What Are The Special Nutritional Needs For Children With Autism?

By Ishana Deb, Contributing Writer
October 13, 2016
Nutrition for autistic children

It is not easy to care for a child with Autism Spectrum Disorder (ASD). This is a serious disability which afflicts children during the formative stages of in their lives, and is very difficult for parents and teachers to deal with.

Children with autism have many needs, especially when it comes to nutrition. Kids with ASD should be given a special diet – that is healthy, balanced and gluten-free.

Food behavior of autistic children

As nutritionist Joan Guthrie Medlen, Med, RD, explains: “Whenever a child has a disability the importance of nutrition escalates. For a child with ASD, a healthy, balanced diet can make a world of difference in their ability to learn, how they manage their emotions and how they process information.”

Children with autism have difficulty sitting through their meals and may not get all the nutrition they should be getting, such as calcium and protein. They tend to be very picky when it comes to food and will have specific tastes, colors, textures and smells that they are sensitive to.

It is very difficult to get them to try new foods, especially foods that are soft. You may find that your child avoids certain types of foods completely, and will refuse to budge no matter how hard you try to convince him or her to try the food.

Nutrition for autistic children

You can try different approaches when introducing your child to new food types or nutrition. You could grow the vegetables in your garden, and involve your child in the gardening duties, so that they can watch the vegetable grow, prepare a healthy and nourishing meal from it, and then introduce the child to the new food choice with no pressure.

Similarly, you could take the child to a supermarket and ask them to pick fruits and vegetables of their choice, so that you can cook healthy and tasty meals out of that using their chosen ingredients. At every stage, make sure that your child knows that he or she is in control. The goal is to make them familiar with different food choices and lead them to healthy eating habits.

Special nutrition for autistic children

  • Probiotics

    Some kids with autism may have irregular bowel movements because of taking too many medications, such as antibiotics. These medications destroy the “good bacteria” or the gut bacteria, which is so important for digestion.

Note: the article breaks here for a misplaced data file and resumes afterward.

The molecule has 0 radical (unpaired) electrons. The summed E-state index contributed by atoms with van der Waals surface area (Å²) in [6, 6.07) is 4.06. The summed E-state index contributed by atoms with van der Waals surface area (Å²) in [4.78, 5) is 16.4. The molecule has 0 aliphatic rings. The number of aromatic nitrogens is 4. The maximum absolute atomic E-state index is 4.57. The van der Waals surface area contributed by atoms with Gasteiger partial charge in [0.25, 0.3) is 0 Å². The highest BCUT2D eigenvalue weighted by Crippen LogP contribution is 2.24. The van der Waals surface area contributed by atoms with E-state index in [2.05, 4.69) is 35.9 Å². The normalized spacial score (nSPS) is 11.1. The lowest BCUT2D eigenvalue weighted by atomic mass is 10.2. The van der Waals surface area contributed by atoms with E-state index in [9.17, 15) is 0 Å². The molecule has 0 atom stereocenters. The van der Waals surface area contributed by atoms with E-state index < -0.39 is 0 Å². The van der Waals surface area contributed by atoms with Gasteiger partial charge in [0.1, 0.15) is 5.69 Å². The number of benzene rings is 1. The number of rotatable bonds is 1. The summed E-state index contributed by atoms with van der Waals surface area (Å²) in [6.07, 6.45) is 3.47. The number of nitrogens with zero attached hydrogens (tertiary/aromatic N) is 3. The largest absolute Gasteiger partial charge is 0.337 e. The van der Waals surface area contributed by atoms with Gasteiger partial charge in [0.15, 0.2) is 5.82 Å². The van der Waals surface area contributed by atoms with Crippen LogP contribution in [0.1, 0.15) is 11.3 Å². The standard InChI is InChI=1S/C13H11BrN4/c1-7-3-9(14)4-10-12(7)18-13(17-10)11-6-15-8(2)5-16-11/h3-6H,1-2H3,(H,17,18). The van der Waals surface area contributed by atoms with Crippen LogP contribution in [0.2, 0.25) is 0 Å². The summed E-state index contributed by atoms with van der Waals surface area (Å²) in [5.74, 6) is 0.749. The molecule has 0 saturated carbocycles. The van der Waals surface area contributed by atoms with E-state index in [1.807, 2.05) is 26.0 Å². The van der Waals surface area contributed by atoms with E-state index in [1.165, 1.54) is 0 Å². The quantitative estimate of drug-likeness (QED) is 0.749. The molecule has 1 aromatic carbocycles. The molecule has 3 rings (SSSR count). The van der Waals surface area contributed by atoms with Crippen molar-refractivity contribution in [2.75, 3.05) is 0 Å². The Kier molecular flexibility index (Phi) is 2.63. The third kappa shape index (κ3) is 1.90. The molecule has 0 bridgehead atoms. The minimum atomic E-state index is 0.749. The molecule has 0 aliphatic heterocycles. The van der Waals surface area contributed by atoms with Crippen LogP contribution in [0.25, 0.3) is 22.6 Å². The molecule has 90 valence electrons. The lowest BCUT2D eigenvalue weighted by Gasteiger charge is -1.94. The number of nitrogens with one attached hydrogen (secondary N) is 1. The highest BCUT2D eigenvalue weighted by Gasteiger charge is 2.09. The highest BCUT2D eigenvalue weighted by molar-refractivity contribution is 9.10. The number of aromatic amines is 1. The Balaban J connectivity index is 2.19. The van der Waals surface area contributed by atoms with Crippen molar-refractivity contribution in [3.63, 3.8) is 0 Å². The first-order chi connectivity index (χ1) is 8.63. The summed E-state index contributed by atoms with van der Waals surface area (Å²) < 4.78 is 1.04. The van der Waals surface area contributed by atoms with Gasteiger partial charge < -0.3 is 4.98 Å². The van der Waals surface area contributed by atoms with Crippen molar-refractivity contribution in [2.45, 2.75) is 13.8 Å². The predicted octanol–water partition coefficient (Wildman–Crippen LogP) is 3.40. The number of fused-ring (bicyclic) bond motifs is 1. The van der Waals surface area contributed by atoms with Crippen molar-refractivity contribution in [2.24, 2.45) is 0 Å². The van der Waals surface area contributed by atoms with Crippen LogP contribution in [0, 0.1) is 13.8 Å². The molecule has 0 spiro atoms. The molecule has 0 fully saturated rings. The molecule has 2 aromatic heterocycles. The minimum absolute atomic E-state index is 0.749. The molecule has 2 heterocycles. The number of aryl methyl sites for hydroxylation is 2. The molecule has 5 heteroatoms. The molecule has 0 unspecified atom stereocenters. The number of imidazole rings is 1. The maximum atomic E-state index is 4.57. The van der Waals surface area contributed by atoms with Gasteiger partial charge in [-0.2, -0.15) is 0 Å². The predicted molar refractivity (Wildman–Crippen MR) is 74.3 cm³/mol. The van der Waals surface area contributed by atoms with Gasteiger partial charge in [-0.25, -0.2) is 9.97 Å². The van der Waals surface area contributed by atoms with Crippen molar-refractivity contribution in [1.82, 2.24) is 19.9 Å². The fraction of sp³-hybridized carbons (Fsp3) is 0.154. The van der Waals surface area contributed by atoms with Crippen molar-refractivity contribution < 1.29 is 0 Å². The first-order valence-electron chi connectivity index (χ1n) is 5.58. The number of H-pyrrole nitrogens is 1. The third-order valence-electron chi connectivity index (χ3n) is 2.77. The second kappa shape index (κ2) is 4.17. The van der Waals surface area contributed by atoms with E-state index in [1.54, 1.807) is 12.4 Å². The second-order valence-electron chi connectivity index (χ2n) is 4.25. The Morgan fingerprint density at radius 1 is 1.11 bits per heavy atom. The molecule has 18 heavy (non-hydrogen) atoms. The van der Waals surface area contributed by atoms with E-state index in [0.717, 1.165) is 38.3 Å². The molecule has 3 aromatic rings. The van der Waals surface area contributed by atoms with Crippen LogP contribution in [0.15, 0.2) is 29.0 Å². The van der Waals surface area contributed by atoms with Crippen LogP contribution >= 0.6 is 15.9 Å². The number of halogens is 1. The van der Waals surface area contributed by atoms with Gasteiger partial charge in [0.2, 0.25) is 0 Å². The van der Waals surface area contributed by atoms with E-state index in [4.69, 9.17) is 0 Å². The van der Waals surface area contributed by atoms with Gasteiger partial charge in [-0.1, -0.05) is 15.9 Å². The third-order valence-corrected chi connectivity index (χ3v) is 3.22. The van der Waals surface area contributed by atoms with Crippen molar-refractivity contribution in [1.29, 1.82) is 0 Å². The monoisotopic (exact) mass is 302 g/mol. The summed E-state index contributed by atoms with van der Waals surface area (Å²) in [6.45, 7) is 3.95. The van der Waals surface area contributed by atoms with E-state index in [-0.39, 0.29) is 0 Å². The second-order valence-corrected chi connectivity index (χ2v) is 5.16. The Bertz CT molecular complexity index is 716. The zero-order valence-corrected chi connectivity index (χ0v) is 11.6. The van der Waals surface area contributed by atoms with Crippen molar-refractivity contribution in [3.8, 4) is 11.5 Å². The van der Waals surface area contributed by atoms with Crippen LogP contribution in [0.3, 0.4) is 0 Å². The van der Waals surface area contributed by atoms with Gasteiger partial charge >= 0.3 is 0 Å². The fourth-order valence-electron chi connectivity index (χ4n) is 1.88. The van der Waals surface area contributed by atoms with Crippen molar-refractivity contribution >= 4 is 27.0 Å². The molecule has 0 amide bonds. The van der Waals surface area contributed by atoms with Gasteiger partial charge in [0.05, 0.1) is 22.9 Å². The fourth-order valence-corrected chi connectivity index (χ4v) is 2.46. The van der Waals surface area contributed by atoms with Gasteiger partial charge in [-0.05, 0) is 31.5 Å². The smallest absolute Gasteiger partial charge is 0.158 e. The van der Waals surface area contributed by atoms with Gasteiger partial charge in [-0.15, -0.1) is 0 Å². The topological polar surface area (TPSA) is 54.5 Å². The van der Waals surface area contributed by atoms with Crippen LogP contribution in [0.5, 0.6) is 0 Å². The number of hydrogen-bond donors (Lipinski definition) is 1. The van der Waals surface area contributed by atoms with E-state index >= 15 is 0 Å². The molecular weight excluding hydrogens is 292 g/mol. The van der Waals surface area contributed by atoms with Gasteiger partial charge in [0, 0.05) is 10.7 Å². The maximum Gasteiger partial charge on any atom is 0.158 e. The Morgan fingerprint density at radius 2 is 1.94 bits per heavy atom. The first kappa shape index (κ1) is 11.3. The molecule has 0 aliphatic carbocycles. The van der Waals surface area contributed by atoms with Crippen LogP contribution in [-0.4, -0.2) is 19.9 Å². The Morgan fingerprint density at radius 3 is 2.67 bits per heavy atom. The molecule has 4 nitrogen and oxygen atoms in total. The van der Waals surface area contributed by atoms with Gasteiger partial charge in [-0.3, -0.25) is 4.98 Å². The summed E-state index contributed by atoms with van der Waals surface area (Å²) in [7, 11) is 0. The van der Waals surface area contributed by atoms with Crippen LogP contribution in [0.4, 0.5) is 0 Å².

That is why you should give your child probiotics to help restore the health of their guts and improve their digestive system. Curd, yogurt, and buttermilk are recommended.

  • Avoid sugar as much as possible

    Maintaining the proper blood sugar level is a must, as children with ASD or autistic children display a low glucose tolerance. They are not able to handle high sugar intake. That is why you shouldn’t give them any refined carbohydrates such as chocolate, sweets, soft drinks or sugary juices. Instead, give them healthier options during snack time such as salad, nuts, protein bars, etc.

  • Special Nutritional for Children with Autism
  • Omega 3 fatty acid

    Essential fats such as Omega 3 are a must. They provide essential nutrition for the brain, improve mood, behavior, imagination and sleep patterns. They also help the child focus better. Foods that are rich in Omega 3 fatty acids such as walnuts, cod liver oil, tuna fish, egg yolk, salmon, sardines and Chia seeds are recommended.

  • Vitamins and minerals

    A study done in France on 60 autistic children found that giving them vitamin B6 and magnesium supplements helped them a great deal with their learning difficulties. Zinc supplements are also beneficial for children with autism. You should provide your child with leafy green vegetables such as kale, spinach, collard greens and Swiss chard as well as with other cruciferous vegetables such as cauliflower, broccoli and cabbage. These are excellent foods for the brain and are rich in all essential vitamins and minerals.

  • Regular meal times

    Kids with autism have to work harder than other children at mealtimes. As a parent, you have to work harder as well. This means keeping the kitchen clean, maintaining an enthusiastic attitude, having natural sunlight as much as possible in the dining room and arranging the furniture in a streamlined, simple way that works best for your family.

  • You should make the meals predictable and have a set routine for breakfast, lunch and dinner, with snacks in between. Autistic children or children with ASD cannot handle any much variation in a routine; they want things to be predictable and consistent.

Also, it is very important to focus on the meal and not to switch on the TV or have any distractions during mealtime. Make every breakfast, lunch and dinner a special event, one that your child will enjoy.

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